There are three sub-functions – truck, rail and logistics – within the supply chain to get products moved safely and efficiently. Ardent Mills’ logistics group specializes in transporting products and overcoming emergency situations.
“If there is an emergency load or something happens at one of the mills resulting in downtime, the logistics group can leverage our broad network and pull flour from an alternate source to make sure all the loads go out,” Zyskowski explains. “We have a laser focus on customers. They are our first priority.”
To move its product, Ardent Mills partners with six primary trucking companies and leases railroad cars for a three- to five-year period. “We have dedicated carriers that have been with us for quite some time,” Zyskowski notes. “They work very closely with the mills, our supply chain and our customers. We regularly involve them in conference calls to talk about what’s happening and logistics issues so we can ensure flawless customer service.”
Ardent Mills’ has created long-term relationships with its ingredient and transportation suppliers and treats them as extensions of the company. “Just about all our suppliers have been to our headquarters to meet with us as we strengthen working relationships,” Zyskowski adds. “We discuss goals and objectives to make sure we have alignment and can work together on key initiatives to serve our customers.”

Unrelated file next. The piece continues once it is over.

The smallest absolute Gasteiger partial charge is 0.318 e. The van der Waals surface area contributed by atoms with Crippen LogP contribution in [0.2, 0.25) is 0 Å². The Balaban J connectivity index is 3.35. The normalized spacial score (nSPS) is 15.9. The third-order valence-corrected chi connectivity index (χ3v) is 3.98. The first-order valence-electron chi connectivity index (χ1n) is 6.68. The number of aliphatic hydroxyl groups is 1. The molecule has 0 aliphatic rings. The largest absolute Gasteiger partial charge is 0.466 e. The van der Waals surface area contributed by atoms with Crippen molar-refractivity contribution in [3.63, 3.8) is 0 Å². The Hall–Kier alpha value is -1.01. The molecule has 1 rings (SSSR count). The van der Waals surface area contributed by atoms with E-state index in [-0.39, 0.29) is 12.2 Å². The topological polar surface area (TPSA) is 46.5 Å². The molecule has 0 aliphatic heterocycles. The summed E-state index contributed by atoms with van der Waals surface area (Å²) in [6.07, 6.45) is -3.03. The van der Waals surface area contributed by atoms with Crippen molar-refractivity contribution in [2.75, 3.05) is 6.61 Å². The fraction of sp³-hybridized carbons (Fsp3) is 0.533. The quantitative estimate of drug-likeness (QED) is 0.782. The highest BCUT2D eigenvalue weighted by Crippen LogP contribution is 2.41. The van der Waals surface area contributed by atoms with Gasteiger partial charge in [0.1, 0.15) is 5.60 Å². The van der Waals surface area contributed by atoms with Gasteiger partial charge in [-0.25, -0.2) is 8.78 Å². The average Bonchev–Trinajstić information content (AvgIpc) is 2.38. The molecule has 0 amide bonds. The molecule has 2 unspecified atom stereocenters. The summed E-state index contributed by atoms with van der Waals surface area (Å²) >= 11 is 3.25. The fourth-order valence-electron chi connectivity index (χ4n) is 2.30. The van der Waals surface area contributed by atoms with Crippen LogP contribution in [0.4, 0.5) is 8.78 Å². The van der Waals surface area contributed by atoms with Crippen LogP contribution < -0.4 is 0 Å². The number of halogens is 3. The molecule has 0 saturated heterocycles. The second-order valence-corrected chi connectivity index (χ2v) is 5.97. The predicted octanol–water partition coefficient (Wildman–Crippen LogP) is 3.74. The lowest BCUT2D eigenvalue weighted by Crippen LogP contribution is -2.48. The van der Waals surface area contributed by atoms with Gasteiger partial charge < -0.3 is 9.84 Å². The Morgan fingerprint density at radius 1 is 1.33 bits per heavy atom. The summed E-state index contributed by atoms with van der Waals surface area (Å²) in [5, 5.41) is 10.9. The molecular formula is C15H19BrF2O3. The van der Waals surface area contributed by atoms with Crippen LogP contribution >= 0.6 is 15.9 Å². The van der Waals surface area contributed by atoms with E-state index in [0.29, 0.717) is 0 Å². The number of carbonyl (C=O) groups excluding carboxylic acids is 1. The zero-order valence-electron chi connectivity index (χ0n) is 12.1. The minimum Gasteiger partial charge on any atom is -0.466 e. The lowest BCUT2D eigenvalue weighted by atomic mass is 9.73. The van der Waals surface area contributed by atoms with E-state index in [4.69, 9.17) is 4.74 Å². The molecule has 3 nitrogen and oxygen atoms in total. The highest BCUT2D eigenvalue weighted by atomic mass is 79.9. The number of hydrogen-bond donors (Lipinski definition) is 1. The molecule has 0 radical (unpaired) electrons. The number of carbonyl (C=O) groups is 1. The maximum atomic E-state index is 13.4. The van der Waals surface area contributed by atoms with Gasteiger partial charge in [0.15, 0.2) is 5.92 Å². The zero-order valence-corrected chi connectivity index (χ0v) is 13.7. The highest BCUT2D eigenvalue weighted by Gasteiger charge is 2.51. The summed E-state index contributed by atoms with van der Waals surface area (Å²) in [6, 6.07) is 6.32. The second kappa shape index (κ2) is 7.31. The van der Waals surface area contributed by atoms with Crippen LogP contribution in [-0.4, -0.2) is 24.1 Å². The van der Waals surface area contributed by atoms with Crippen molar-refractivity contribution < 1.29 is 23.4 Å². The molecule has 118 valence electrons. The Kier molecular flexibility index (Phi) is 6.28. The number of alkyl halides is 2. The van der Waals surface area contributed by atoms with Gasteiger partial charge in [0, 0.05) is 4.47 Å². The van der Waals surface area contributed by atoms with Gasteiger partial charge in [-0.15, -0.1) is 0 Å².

Ardent Mills’ 25-person customer service center is the voice to its customers beyond the sales team. The team takes customers’ orders and changes, and works with the plants to schedule loads to the facilities. Supply chain analysts work on network optimization. “We want to have the least-cost and most reliable supply chain in place to effectively service our customers,” Zyskowski says. “The group analyzes all the bakeries, mills and plants to determine if it is shipping from the right location, for example. We find the least-cost, most effective solutions.”
The company manages its inbound grain inventory and some mills hold millions of bushels of grain. However, there is minimal finished goods inventory because Ardent Mills is a made-to-order business. “We typically only have a couple days’ worth of storage on outbound finished goods, so everything we make requires tight communication with logistics to have vessels in place,” Zyskowski explains. “Much of what we produce gets shipped within a 12-hour window.”
The final division of the supply chain is the procurement group that buys packaging and ingredients and manages inventory and equipment at Ardent Mills’ facilities. “We need to be sure we have the right ingredients at the plant and the right inventory at the right facilities to ship to the customer,” Zyskowski notes.
Because Ardent Mills was formed from a joint venture, its supply chain has been operating under two different ERP systems that have made efficiency and transparency challenging, Zyskowski says. “Over the past several months we have been operating two separate ERP systems running in parallel,” he adds. “We are going to one common system and are super excited about it. It will allow us to readily aggregate data and understand exactly where we are with efficiency and transparency.”
The first step in integrating its supply chain to one ERP system will begin in June, but the full transition is a three- to four-phase process. The second phase will begin in October and the company expects to be completely operational on one system by next spring. “That one ERP system will help us become more efficient,” Zyskowski notes. “We are always going to be focused on continuous improvement. One ERP system will be great for our customers.”